Intrepid Urban Farmer: All About Indoor Seeds
Sun, 04/06/2014 - 06:48 RCN Newsdesk
It’s time to get started with the seeds, indoor and outdoor. This past weekend, the indoor project began with the peppers.
There are many ways to start seedlings. I’ve experimented with a few different methods and finally arrived at a setup that works well for me. I find that if you have your seedlings in a place that is convenient for you to monitor and care for, you will have better luck. My setup is in my office. I’m in there every day and I really enjoy watching the little plants develop. I think this is probably the most important advice I can give. Makes it easy to be attentive.
Another important thing I have discovered is a philosophy of plant development that applies to the entire growth and production period of your plants. Try to foster a continuous, uninterrupted cycle of growth without any dramatic changes. What I mean by that is this: No dry periods followed by over-watering. No sudden jolts of heavy fertilizer application. No seriously root-bound plants finally set free into larger pots or the actual garden. A sure, steady cycle of growth will produce the healthiest plants and the best yields. No cracked tomatoes, no excessive greenery without fruit; no stunted, late-developing plants. It works!
In my office, I have an old enamel-topped kitchen table that is the perfect size for two heated mats that will take care of three seed trays holding the pots I plant in. I like to use CowPots, which are like peat pots except made from sterilized cow poo. These pots break down very easily and don’t hamper the delicate early root growth that seedlings put forth. You can then easily drop them into larger pots without disturbing the root system. I plant two or three seeds in each pot. When they germinate and start to grow, I select the best in each pot and then snip the other ones off with a small pair of scissors. I don’t pull them up because it may disturb the root system of the winner of my version of natural selection.
But, I’m getting ahead of myself.
First off, the process of seed starting begins with a good potting or seed starting mix. I like to put the soil in a tray and mix in just enough water to make it “friable”. This is a term that means the dirt has just enough moisture in it to hold together, yet not be muddy. I put this in the pots, packing it in not too tightly, but to the top of the pots. These are put into a tray. The seeds are planted, (I use a pencil with an eraser on one end to punch holes in the soil to drop the seeds in) and then I cover each tray with a clear plastic cover. The combination of heat and moisture will coax the little seeds to germinate and show themselves to you.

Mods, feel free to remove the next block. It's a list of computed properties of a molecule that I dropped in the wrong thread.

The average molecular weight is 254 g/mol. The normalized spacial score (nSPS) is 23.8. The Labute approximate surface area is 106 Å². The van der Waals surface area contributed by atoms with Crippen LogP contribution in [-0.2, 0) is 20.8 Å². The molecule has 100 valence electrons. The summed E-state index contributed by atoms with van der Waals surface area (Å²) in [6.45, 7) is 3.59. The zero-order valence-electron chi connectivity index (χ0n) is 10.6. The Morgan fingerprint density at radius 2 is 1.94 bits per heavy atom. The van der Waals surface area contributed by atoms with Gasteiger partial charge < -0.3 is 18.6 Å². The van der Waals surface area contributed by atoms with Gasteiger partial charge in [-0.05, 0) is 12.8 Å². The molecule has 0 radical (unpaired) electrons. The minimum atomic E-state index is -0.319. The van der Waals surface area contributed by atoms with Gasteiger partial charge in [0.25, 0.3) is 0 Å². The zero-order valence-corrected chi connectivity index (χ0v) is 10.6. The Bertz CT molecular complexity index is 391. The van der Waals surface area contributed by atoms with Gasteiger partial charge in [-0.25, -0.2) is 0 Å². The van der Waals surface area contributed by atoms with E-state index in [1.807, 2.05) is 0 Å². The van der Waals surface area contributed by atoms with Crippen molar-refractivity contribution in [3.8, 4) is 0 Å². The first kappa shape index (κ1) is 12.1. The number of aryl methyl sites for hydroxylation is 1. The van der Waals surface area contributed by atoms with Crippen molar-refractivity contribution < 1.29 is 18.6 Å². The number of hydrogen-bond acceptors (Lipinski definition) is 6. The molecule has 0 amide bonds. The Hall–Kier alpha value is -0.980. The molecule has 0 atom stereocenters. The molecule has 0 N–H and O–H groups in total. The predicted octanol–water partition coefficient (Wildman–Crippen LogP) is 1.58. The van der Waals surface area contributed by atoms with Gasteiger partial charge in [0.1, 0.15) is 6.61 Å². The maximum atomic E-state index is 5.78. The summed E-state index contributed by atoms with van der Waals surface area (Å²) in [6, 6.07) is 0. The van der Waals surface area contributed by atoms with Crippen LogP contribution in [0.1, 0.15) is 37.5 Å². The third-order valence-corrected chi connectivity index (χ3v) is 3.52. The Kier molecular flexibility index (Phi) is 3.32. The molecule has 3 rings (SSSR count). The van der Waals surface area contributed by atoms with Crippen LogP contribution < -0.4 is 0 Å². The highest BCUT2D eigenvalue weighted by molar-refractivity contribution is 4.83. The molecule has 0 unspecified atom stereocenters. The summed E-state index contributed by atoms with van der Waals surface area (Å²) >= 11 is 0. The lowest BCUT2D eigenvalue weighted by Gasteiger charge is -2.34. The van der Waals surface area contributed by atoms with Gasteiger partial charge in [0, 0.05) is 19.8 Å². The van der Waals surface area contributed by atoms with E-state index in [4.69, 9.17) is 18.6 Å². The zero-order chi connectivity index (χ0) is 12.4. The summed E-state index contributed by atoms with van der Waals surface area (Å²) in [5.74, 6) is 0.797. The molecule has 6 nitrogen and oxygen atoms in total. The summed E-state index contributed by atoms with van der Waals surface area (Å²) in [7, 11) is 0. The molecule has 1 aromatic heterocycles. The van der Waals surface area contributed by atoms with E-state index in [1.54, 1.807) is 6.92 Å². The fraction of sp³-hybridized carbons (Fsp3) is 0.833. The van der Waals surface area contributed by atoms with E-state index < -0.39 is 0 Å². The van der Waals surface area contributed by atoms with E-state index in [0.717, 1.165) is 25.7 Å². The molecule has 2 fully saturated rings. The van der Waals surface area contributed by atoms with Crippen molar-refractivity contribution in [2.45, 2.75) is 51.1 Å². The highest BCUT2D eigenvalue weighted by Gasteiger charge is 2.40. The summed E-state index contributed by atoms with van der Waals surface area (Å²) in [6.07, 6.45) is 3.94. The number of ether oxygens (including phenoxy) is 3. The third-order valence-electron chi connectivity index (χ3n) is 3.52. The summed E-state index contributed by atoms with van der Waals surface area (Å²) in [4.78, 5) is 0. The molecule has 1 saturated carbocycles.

It is a wonderful thing to witness. It’s actually one of the very best moments of the garden year, in my opinion. I guess if you’re a true gardener, it’s the plant world’s version of kittens and puppies. You get my drift, here.
Different seeds have varying germination times; peppers about a week, basil maybe just a couple of days. It is important to watch. As soon as you get a good stand (a favorable percentage of germination), it is time to pull the plastic cover and move them to the grow lights. Don’t leave them a minute too long, as a plant disease, Damping Off, can occur. The stems actually rot from too much moisture. Get ‘em out of there!
There are many lighting configurations to choose from. I use a fluorescent light system that has fixtures that can be raised or lowered according to the growth stage my seedlings are in. You want to keep the lights two to three inches above the height of your plants. Twelve to sixteen hours a day with the lights on is typical and use of a timer is a great convenience. It depends on what type of natural lighting you have in your particular setup as far as your specific strategy. I will say that the more natural light you can avail yourself to, the better the plants will like it.
Always monitor the watering of your plants. Be sure not to let them dry out. I prefer to water them by pouring just enough water into the bottom of the trays so that the roots will reach down to it. Don’t let water stand in the bottom. The pots and plants will absorb all they need and any excess should be eliminated. Plants can drown from lack of oxygen just like any other living organism.
It is wise to use a very light mix of a liquid fertilizer to feed your plants once a week. Easy does it! A very dilute mix is best. If you keep a close eye on everything, keep the lights positioned just above the plant height, and water appropriately, you should have great, healthy plants that will be ready to be prepped for the garden in about five weeks. This preparation is a technique called “hardening off” the plants, a transitional phase to prepare them for the vicissitudes of outdoor life.
Seed starting is an extra step that the fledging gardener may not want to attempt. I didn’t for several years. There is so much to learn about gardening beyond seed starting that I took my time. I’m glad I did. The great thing about gardening is that you do it the way you want to, on your own time schedule, according to your own curiosity. It is the continued experimentation and learning that has always kept me engaged. It’s an extremely satisfying journey to start. I recommend it to everyone.
Previously in The Intrepid Urban Farmer: All About Seeds & All About Tomatoes & All About Bugs & All About Dirt & All About Asparagus
The River City News is proud to produce this regular feature column, "The Intrepid Urban Farmer". Every couple weeks, our local expert will offer tips, stories, and more for the urban gardener. Questions for The Intrepid Urban Farmer? Email: [email protected]